• Though Kipchoge never broke a record in the mile, his contribution to the discipline is valued and remembered by those he competed against with nostalgia.
•His journey in the mile started in 1965 in Britain where he became the first African to run under 4 minutes
Kenyan legend Kipchoge Keino still remembers his days as a runner as if it happened yesterday.As he was honoured alongside other mile greats during the World Athletics Heritage Mile Night held at Le Méridien Beach Plaza Hotel on Thursday,Kipchoge narrated how he ruled the event despite death threats in some events.
Though Kipchoge never broke a record in the mile, his contribution to the discipline is valued and remembered by those he competed against with nostalgia.
His journey in the mile started in 1965 in Britain where he became the first African to run under 4 minutes. He won the event during the 1965 Commonwealth Games in Kingston, Jamaica and repeated the same feat in 1970 in Scotland. Here, he received death threats after winning the event and was forced to slow down to allow home athletes to make a 1-2 finish.
He also played a key role in grooming his neighbour Filbert Bayi to win the event at the 1974 Commonwealth Games in Christchurch, New Zealand. " I invited Filbert in Kiganjo and took him through a serious training regime prior to the games. I was not surprised when he won because I knew he had what it takes," he said.
For him, this was another important honour after being feted at the 2016 Olympic Games in Rio.
" I don't take these awards for granted. But the most important thing I want to leave with the next generation is athletics legacy that can inspire them," he noted, adding "After all we came to this world with nothing and we will leave with nothing."
He insisted that athletes need to run clean because athletics has been and will always remain a clean sport," he added.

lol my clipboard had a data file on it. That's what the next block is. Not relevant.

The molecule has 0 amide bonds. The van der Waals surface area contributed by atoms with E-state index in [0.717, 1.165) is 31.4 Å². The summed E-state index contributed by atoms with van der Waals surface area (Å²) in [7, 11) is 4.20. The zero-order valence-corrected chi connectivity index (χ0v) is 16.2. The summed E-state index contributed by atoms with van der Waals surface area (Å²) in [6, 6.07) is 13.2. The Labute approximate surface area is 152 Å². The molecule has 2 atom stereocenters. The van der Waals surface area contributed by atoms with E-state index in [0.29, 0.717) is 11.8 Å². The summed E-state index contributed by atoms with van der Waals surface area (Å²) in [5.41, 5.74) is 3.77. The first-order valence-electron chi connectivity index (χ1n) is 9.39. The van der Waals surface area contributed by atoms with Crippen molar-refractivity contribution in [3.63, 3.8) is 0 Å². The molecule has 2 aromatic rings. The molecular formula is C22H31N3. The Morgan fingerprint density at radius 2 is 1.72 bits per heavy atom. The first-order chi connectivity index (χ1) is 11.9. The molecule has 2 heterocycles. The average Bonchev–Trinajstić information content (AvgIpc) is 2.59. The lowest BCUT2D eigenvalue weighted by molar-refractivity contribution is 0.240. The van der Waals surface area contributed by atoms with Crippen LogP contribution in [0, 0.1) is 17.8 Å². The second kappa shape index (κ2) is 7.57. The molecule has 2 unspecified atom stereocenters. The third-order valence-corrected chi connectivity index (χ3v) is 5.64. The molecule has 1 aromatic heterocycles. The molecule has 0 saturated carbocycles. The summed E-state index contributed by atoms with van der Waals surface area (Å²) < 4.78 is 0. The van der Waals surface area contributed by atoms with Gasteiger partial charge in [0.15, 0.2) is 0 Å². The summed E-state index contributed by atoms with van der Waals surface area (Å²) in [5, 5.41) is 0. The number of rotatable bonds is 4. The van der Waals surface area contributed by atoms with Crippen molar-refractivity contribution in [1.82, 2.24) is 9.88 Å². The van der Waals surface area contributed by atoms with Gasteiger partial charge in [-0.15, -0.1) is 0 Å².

Kip was awarded alongside JRoger Bannister and Diane Leather Charles, who respectively became the first man to run the mile in under four minutes and the first woman to break the five-minute barrier for the distance.
Meanwhile, four world famous mile races and their host meetings were recognized in the ‘Competition’ category.
The UK’s Emsley Carr Mile(various venues) which was founded in 1953 in the memory of Sir William Carr, a former editor of the News of the World was recognized for their efforts in inspiring a successful sub -4 mile attempt. Hicham El Guerrouj’s 3:45.96 run in 2000 is the current race record.
New York’s Millrose Games (1908) which is the world’s oldest indoor meeting has produced six wins by Glenn Cunningham in the 1930s, seven by Eamonn Coghlan in the 1970s and 1980s and eight by Bernard Lagat in the 2000s.
The Oslo Bislett Games were founded in 1924 but its modern history began under Arne Haukvik’s direction in 1965. Its marquee attraction is the Dream Mile (1976) which has seen three world records, one each from Britain’s Sebastian Coe, Steve Ovett and Steve Cram.
Eugene’s Prefontaine Classic (1975) and the Bowerman Mile (1975) was recognized in two categories, ‘Competition’ and ‘Legend’, given its history has been successfully driven by the memory of Oregon’s 24-year-old Steve Prefontaine who died in a car crash in 1975.
The seventh plaque recipient was Brussels’ Memorial Van Damme (1977) which was also created to honour in memory of Belgium’s 22-year-old Ivo Van Damme, whose life was lost in a car crash in December 1976, just months’ after he won 800m and 1500m silver medals at the Montreal Olympic Games.
The eighth plaque recognised the Indoor Meeting Karlsruhe, Germany which was established in 1985.Two of the current women’s world indoor records were set in the southeastern German city, Genzebe Dibaba at 1500m in 2014 and Susanna Kallur at 100m hurdles in 2008.